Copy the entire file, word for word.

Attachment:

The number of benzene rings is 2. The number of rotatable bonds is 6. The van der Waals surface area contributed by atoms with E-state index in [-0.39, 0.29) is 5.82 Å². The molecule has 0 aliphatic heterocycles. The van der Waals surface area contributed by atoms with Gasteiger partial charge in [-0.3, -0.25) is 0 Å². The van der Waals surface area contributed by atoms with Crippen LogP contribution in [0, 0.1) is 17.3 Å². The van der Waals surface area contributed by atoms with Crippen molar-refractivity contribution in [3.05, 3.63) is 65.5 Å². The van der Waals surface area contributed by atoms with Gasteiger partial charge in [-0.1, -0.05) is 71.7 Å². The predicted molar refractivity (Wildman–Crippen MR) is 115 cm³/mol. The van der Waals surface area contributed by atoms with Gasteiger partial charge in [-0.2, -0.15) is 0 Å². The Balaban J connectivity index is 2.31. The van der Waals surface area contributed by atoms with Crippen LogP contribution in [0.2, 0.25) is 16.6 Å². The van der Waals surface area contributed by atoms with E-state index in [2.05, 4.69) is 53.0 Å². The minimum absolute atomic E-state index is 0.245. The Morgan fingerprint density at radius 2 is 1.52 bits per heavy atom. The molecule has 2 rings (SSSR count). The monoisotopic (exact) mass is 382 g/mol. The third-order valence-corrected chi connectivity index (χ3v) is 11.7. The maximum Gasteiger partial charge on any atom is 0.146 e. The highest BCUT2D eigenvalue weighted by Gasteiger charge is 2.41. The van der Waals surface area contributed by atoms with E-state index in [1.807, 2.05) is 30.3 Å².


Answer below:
The number of benzene rings is 2. The number of rotatable bonds is 6. The van der Waals surface area contributed by atoms with E-state index in [-0.39, 0.29) is 5.82 Å². The molecule has 0 aliphatic heterocycles. The van der Waals surface area contributed by atoms with Gasteiger partial charge in [-0.3, -0.25) is 0 Å². The van der Waals surface area contributed by atoms with Crippen LogP contribution in [0, 0.1) is 17.3 Å². The van der Waals surface area contributed by atoms with Crippen molar-refractivity contribution in [3.05, 3.63) is 65.5 Å². The van der Waals surface area contributed by atoms with Gasteiger partial charge in [-0.1, -0.05) is 71.7 Å². The predicted molar refractivity (Wildman–Crippen MR) is 115 cm³/mol. The van der Waals surface area contributed by atoms with Gasteiger partial charge in [-0.2, -0.15) is 0 Å². The Balaban J connectivity index is 2.31. The van der Waals surface area contributed by atoms with Crippen LogP contribution in [0.2, 0.25) is 16.6 Å². The van der Waals surface area contributed by atoms with E-state index in [2.05, 4.69) is 53.0 Å². The minimum absolute atomic E-state index is 0.245. The Morgan fingerprint density at radius 2 is 1.52 bits per heavy atom. The molecule has 2 rings (SSSR count). The monoisotopic (exact) mass is 382 g/mol. The third-order valence-corrected chi connectivity index (χ3v) is 11.7. The maximum Gasteiger partial charge on any atom is 0.146 e. The highest BCUT2D eigenvalue weighted by Gasteiger charge is 2.41. The van der Waals surface area contributed by atoms with E-state index in [1.807, 2.05) is 30.3 Å².